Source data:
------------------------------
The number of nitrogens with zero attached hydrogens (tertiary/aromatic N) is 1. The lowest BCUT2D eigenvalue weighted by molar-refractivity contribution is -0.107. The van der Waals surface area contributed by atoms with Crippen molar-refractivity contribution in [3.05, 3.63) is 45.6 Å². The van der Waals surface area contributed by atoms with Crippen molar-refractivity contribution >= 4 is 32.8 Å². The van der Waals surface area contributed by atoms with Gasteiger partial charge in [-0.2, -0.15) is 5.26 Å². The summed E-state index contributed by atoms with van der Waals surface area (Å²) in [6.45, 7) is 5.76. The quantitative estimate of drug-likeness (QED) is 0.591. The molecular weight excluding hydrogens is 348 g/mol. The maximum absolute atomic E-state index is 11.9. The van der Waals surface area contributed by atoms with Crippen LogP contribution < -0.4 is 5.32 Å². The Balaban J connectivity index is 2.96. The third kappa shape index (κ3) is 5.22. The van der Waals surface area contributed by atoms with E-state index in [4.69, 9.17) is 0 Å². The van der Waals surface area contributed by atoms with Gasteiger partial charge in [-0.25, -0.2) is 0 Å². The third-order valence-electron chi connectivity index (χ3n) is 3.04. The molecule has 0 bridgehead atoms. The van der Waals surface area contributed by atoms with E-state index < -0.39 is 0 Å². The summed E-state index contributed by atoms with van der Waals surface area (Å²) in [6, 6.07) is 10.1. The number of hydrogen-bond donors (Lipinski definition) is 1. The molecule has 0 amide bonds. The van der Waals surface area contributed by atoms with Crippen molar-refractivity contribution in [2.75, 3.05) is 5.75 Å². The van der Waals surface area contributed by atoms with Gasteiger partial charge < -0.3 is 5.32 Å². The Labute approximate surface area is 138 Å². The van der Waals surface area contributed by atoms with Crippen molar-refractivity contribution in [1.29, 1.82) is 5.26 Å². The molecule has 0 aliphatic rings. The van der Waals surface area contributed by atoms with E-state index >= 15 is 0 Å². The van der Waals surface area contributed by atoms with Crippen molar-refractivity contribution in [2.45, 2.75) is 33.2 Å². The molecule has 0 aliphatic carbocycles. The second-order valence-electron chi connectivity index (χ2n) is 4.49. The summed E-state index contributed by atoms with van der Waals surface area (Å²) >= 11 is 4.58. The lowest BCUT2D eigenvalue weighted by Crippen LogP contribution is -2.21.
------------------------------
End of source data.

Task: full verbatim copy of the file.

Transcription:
The number of nitrogens with zero attached hydrogens (tertiary/aromatic N) is 1. The lowest BCUT2D eigenvalue weighted by molar-refractivity contribution is -0.107. The van der Waals surface area contributed by atoms with Crippen molar-refractivity contribution in [3.05, 3.63) is 45.6 Å². The van der Waals surface area contributed by atoms with Crippen molar-refractivity contribution >= 4 is 32.8 Å². The van der Waals surface area contributed by atoms with Gasteiger partial charge in [-0.2, -0.15) is 5.26 Å². The summed E-state index contributed by atoms with van der Waals surface area (Å²) in [6.45, 7) is 5.76. The quantitative estimate of drug-likeness (QED) is 0.591. The molecular weight excluding hydrogens is 348 g/mol. The maximum absolute atomic E-state index is 11.9. The van der Waals surface area contributed by atoms with Crippen LogP contribution < -0.4 is 5.32 Å². The Balaban J connectivity index is 2.96. The third kappa shape index (κ3) is 5.22. The van der Waals surface area contributed by atoms with E-state index in [4.69, 9.17) is 0 Å². The van der Waals surface area contributed by atoms with Gasteiger partial charge in [-0.25, -0.2) is 0 Å². The third-order valence-electron chi connectivity index (χ3n) is 3.04. The molecule has 0 bridgehead atoms. The van der Waals surface area contributed by atoms with E-state index < -0.39 is 0 Å². The summed E-state index contributed by atoms with van der Waals surface area (Å²) in [6, 6.07) is 10.1. The number of hydrogen-bond donors (Lipinski definition) is 1. The molecule has 0 amide bonds. The van der Waals surface area contributed by atoms with Crippen molar-refractivity contribution in [2.75, 3.05) is 5.75 Å². The van der Waals surface area contributed by atoms with Gasteiger partial charge < -0.3 is 5.32 Å². The Labute approximate surface area is 138 Å². The van der Waals surface area contributed by atoms with Crippen molar-refractivity contribution in [1.29, 1.82) is 5.26 Å². The molecule has 0 aliphatic rings. The van der Waals surface area contributed by atoms with E-state index >= 15 is 0 Å². The van der Waals surface area contributed by atoms with Crippen molar-refractivity contribution in [2.45, 2.75) is 33.2 Å². The molecule has 0 aliphatic carbocycles. The second-order valence-electron chi connectivity index (χ2n) is 4.49. The summed E-state index contributed by atoms with van der Waals surface area (Å²) >= 11 is 4.58. The lowest BCUT2D eigenvalue weighted by Crippen LogP contribution is -2.21.